Lost for Words

A Royal London exhibition in collaboration with Rankin to open up the conversation around death


Published  16 November 2020
   5 min read

Royal London, the leading protection specialist in Ireland, has partnered with renowned portrait and fashion photographer Rankin to encourage the conversation around death, both in Ireland and the UK, with a free digital exhibition, Lost for Words, launching 16th November 2020. 

The exhibition puts people who have experienced the loss of a loved one at its heart and it is sharing the stories of a few familiar faces: Irish comedian Jarlath Regan, Gloria Hunniford, Ashley Walters, Konnie Huq, Malin Andersson, Divina De Campo, John Stapleton and Jeff Brazier who have joined the campaign to speak about their experience dealing with grief.

The subject of death seems to be on our lips now more than ever, as we continue to live through a global pandemic. We are hearing numbers, stats and data on a daily basis but it’s the harsh reality of personal loss that weighs more heavily than any facts and figures ever can.

Royal London and Rankin are tackling the taboo surrounding death. They believe it’s time to change the way we think about our own mortality and the mortality of our loved ones. Lost for Words aims to encourage a vital dialogue on bereavement, to honour those we have lost and help us enjoy the time we have with those we love.

Lost for Words is a moving new digital exhibition, shot by Rankin, made up of a series of photographs of people superimposed next to images of loved ones they have lost, bringing together the departed and those left behind. It also includes an interview series and short film discussing the importance of talking about death and planning for the inevitable. Rankin will also be in conversation with people who are willing to discuss their experiences of grief and bereavement, some having faced loss through the global pandemic.

Those who took part discussed their feelings on loss, what they learnt and how to deal with the practical and financial side of bereavement.  They share what they might do differently in the future as well as what they wouldn’t change for the world.

Noel Freeley, Chief Executive Officer of Royal London in Ireland, said:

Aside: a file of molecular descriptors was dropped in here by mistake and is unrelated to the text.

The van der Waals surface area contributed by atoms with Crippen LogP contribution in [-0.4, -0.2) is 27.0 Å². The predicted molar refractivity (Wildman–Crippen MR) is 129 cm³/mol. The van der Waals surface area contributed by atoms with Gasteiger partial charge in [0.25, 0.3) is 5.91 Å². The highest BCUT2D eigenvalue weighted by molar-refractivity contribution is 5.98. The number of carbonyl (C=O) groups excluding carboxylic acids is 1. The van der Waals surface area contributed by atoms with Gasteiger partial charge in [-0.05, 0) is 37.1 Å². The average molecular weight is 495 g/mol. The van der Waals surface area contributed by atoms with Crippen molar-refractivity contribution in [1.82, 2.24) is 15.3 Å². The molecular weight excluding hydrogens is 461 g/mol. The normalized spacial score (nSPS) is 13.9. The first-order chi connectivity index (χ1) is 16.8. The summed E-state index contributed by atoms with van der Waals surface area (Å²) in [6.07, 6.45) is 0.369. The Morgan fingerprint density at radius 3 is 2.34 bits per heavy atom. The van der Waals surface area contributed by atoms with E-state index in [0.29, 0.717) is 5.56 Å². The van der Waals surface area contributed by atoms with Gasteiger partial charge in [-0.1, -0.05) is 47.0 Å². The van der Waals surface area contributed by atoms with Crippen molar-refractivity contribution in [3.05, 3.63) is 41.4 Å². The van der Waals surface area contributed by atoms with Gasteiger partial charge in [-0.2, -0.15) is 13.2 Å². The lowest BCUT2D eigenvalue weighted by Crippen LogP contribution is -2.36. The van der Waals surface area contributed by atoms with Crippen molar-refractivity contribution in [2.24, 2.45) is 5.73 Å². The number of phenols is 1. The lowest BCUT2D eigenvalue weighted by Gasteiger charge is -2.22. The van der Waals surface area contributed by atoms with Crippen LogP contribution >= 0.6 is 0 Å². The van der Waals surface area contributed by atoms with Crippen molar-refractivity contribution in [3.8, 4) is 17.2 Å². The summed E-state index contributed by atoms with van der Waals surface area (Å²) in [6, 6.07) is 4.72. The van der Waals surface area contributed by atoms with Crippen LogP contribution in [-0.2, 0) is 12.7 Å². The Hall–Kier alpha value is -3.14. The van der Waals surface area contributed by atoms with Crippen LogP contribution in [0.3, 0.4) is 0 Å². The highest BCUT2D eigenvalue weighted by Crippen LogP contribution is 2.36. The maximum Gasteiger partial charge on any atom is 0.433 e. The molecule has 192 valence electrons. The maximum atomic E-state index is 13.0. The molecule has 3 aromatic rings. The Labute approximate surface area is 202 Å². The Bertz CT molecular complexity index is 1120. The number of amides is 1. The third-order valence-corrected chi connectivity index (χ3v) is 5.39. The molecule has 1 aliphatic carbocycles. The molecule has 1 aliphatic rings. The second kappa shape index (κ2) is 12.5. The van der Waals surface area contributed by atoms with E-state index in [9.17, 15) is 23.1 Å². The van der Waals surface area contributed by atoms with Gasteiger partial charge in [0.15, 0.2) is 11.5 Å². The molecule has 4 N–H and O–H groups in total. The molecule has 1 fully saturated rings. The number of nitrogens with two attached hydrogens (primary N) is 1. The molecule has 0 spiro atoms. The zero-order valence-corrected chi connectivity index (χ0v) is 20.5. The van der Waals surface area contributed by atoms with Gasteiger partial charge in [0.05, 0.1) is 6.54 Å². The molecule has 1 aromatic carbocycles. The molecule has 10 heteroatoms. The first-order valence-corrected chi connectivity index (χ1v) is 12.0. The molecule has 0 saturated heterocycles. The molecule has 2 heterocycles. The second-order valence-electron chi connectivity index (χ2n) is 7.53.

“Every day we hear stories from our customers who have lost loved ones. The emotional challenges they face are significant, but it’s heartening to see the tremendous value that the support the people around them can bring. At Royal London, we also see the enormously helpful impact making financial plans can have to support families for many years after losing a loved one.   

“This exhibition beautifully encourages discussion about dying, celebrates life and provides vital information to help people be better prepared.”

Rankin commented:

“What if ‘the conversation’ wasn’t so difficult? What if it was easier, reassuring, funny, joyful? What if it, conjured memories of a full and happy life, rather than existential panic? It’s time to change the narrative.”

People will be able to view the digital exhibition on the 16th November on lostforwords.royallondon.com and those wanting to view exclusive film cuts and imagery from the exhibition will be able to join a live event Q&A hosted by Andrea Fox with Royal London, Rankin and special guests on 25th November (TBC).


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About Royal London Ireland

Royal London Ireland has a history of protecting its policyholders and their families in Ireland, and recently launched a new Pensions business in Ireland. Our business heritage in Ireland is nearly 200 years. The Caledonian Insurance Company's first office outside Edinburgh opened on Dame Street, Dublin 2 in 1824.

Today, Royal London Ireland is owned by The Royal London Mutual Insurance Society Limited – the largest mutual life insurance, pensions, and investment company in the UK, and in the top 25 mutuals globally, with assets under management of €178 billion, 8.6 million policies in force, and 4,100 employees. Figures quoted are as at 30 June 2023.

Royal London Ireland’s office is based at 47-49 St Stephen’s Green, Dublin 2.